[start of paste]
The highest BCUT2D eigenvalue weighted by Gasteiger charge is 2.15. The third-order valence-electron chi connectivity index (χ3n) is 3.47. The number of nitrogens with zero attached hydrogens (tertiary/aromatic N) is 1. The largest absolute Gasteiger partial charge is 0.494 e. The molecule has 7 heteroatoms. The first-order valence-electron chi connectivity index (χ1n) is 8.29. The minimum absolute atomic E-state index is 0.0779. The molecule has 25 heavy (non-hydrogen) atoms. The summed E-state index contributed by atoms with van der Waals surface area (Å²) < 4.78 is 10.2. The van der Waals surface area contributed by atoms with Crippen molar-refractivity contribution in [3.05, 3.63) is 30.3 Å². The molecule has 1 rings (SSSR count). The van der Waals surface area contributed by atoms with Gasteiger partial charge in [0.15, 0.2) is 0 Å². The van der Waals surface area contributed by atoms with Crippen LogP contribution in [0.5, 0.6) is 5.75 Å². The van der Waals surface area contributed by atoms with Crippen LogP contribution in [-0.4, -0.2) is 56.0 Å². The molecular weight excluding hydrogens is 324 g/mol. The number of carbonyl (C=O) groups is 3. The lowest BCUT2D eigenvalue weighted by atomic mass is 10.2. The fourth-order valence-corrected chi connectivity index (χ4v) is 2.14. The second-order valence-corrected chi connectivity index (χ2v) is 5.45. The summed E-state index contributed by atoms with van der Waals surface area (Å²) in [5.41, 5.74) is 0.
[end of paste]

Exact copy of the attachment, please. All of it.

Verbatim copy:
The highest BCUT2D eigenvalue weighted by Gasteiger charge is 2.15. The third-order valence-electron chi connectivity index (χ3n) is 3.47. The number of nitrogens with zero attached hydrogens (tertiary/aromatic N) is 1. The largest absolute Gasteiger partial charge is 0.494 e. The molecule has 7 heteroatoms. The first-order valence-electron chi connectivity index (χ1n) is 8.29. The minimum absolute atomic E-state index is 0.0779. The molecule has 25 heavy (non-hydrogen) atoms. The summed E-state index contributed by atoms with van der Waals surface area (Å²) < 4.78 is 10.2. The van der Waals surface area contributed by atoms with Crippen molar-refractivity contribution in [3.05, 3.63) is 30.3 Å². The molecule has 1 rings (SSSR count). The van der Waals surface area contributed by atoms with Gasteiger partial charge in [0.15, 0.2) is 0 Å². The van der Waals surface area contributed by atoms with Crippen LogP contribution in [0.5, 0.6) is 5.75 Å². The van der Waals surface area contributed by atoms with Crippen LogP contribution in [-0.4, -0.2) is 56.0 Å². The molecular weight excluding hydrogens is 324 g/mol. The number of carbonyl (C=O) groups is 3. The lowest BCUT2D eigenvalue weighted by atomic mass is 10.2. The fourth-order valence-corrected chi connectivity index (χ4v) is 2.14. The second-order valence-corrected chi connectivity index (χ2v) is 5.45. The summed E-state index contributed by atoms with van der Waals surface area (Å²) in [5.41, 5.74) is 0.